Oboist, composer and conductor, Heinz Holliger www.schott-music.com/shop/persons/featured/heinz-holliger continues his survey of the Complete Symphonic Works of Robert Schumann (1810-1856) with Volume IV that brings us the Violin Concerto in D minor together with the Piano Concerto in A minor.
On this new release from Audite Holliger again conducts the WDR-Sinfonieorchester Köln www1.wdr.de/orchester-und-chor/sinfonieorchester with soloists Patricia Kopatchinskaja (violin) http://patriciakopatchinskaja.com and Dénes Várjon (piano) http://denesvarjon.com
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Schumann’s late Violin Concerto in D minor, published posthumously in 1938 by Joseph Joachim’s great niece against the wishes of many, has often received a pretty bad press, being described as unadventurous and laboured, with occasional moments of poignant beauty. Yet despite the composer’s mental health at the time of composition he seemed to be experimenting with new ideas that have only in recent years become appreciated.
Heinz Holliger brings a brief moment of glowing translucence to the opening of the first movement marked Im kräftigen, nicht zu schnellen Tempo before the music rises up, full of remarkable resilience, weight and fervour with some beguiling quieter moments before the soloist enters. Patricia Kopatchinskaja brings a sense of spontaneous discovery in her exquisitely turned questioning and wonderfully subtle dynamics. She brings some beautifully phrased virtuosic passages with Holliger and the WDR-Sinfonieorchester bringing a fine weight, finding some lovely Schumannesque harmonies and sonorities. Towards the middle of the movement there is a particularly ear catching moment where the soloist and orchestra have a gentle dialogue, moving through passages of quite remarkable harmonies between soloist and orchestra. Holliger finds some most sensitively drawn, hushed passages with some vintage Schumann whilst, along with the soloist, infusing the music with some most unusual moments.
Langsam has a most affecting orchestral opening to which the soloist gently brings a lovely theme. Both soloist and orchestra achieve a wonderful balance as Kopatchinskaja weaves a lovely line, revealing this as one of Schumann’s finest and most unusual creations. She finds so many little inflections with this conductor drawing exquisite playing from the orchestra, leading to a wonderfully hushed passage before rising for the third movement.
Lebhaft, doch nicht schnell is rhythmically buoyant with Kopatchinskaja finding the distinctive rhythmic phrasing needed. There are some very fine incisive orchestral passages with both soloist and orchestra finding a natural underlying flow and structure. There are many fine little rhythmic phrases as this soloist leads the music forward and a lovely gentler passage that leads to the vibrant, beautifully sprung coda.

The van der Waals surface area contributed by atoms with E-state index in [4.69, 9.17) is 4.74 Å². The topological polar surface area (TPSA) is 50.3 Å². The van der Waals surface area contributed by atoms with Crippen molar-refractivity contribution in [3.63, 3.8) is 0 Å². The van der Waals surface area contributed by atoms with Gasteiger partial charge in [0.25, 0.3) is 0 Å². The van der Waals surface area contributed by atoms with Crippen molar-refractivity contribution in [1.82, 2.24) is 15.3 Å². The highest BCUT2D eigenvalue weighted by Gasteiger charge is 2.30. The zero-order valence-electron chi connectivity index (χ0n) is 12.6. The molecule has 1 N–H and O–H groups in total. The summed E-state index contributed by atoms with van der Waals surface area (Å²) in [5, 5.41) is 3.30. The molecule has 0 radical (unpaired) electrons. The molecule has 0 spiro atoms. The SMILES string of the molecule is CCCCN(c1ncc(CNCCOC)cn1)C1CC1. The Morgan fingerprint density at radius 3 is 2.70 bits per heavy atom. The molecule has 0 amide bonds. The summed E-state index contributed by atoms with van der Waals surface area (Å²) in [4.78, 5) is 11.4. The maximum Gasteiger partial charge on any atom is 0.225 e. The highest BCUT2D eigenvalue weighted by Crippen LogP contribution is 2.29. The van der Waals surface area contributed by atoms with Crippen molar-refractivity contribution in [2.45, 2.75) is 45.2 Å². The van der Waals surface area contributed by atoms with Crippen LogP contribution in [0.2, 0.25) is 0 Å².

This concerto shows just how remarkably individual Schumann was at this difficult period in his life. If this concerto is to fully gain acceptance then this may well be the performance to do it. The recording made in the Philharmonie, Koln, Germany is very fine with the soloist set naturally within the orchestra.
Schumann’s Piano Concerto in A Minor, Op. 54, Op. 54 needs no special pleading. Here soloist, Dénes Várjon finds a considered and thoughtful moment after the crisp decisive opening of the Allegro affettuoso from orchestra. With the orchestra he soon develops a faster flow, rising to some very fine passages. Várjon and Holliger shape the music very well, finding a taut rapport that lifts this music. There are moments of refined poetry as well as passages of impressive fluency where the soloist and conductor really push the music ahead purposefully, bringing a directness of approach. Várjon’s phrasing brings a fine pulse to the music with a quite wonderfully done cadenza before a buoyantly sprung coda.
There is a lovely lightness of touch to the Intermezzo. Andantino grazioso with Holliger and the orchestra providing some lovely rubato, letting the music really blossom at times whilst this pianist beautifully dovetails his phrases with the orchestra.
Várjon leaps into a buoyant Allegro vivace bringing a terrific forward propulsion over Holliger’s fine orchestral flow. Both soloist and orchestra find many fine subtleties through some very fine rolling piano passages, all the while subtly developing the music with some particularly fleet and lithe orchestral playing toward the coda.
This is a particularly musical performance lacking in any superficial show for virtuosity’s sake. They receive an excellent recording again from the Philharmonie, Koln and there are excellent booklet notes.
This is a fine addition to this ongoing Schumann cycle.
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